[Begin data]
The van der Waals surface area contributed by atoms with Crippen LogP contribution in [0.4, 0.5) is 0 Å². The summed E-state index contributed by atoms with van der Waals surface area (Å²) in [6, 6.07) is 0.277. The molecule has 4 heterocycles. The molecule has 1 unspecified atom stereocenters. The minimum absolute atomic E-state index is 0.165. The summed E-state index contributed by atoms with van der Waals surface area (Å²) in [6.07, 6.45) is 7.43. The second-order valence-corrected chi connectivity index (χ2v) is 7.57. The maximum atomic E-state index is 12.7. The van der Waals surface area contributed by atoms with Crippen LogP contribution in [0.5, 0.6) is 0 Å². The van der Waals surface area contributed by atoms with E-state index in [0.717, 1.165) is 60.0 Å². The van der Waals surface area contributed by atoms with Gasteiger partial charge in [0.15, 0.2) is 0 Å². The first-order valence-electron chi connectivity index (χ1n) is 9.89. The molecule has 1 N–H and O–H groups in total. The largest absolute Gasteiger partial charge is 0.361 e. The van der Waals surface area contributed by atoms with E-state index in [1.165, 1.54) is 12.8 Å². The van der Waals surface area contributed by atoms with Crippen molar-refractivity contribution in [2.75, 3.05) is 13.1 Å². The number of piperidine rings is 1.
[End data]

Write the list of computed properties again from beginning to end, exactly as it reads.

The van der Waals surface area contributed by atoms with Crippen LogP contribution in [0.4, 0.5) is 0 Å². The summed E-state index contributed by atoms with van der Waals surface area (Å²) in [6, 6.07) is 0.277. The molecule has 4 heterocycles. The molecule has 1 unspecified atom stereocenters. The minimum absolute atomic E-state index is 0.165. The summed E-state index contributed by atoms with van der Waals surface area (Å²) in [6.07, 6.45) is 7.43. The second-order valence-corrected chi connectivity index (χ2v) is 7.57. The maximum atomic E-state index is 12.7. The van der Waals surface area contributed by atoms with Crippen LogP contribution in [0.5, 0.6) is 0 Å². The van der Waals surface area contributed by atoms with E-state index in [0.717, 1.165) is 60.0 Å². The van der Waals surface area contributed by atoms with Gasteiger partial charge in [0.15, 0.2) is 0 Å². The first-order valence-electron chi connectivity index (χ1n) is 9.89. The molecule has 1 N–H and O–H groups in total. The largest absolute Gasteiger partial charge is 0.361 e. The van der Waals surface area contributed by atoms with E-state index in [1.165, 1.54) is 12.8 Å². The van der Waals surface area contributed by atoms with Crippen molar-refractivity contribution in [2.75, 3.05) is 13.1 Å². The number of piperidine rings is 1.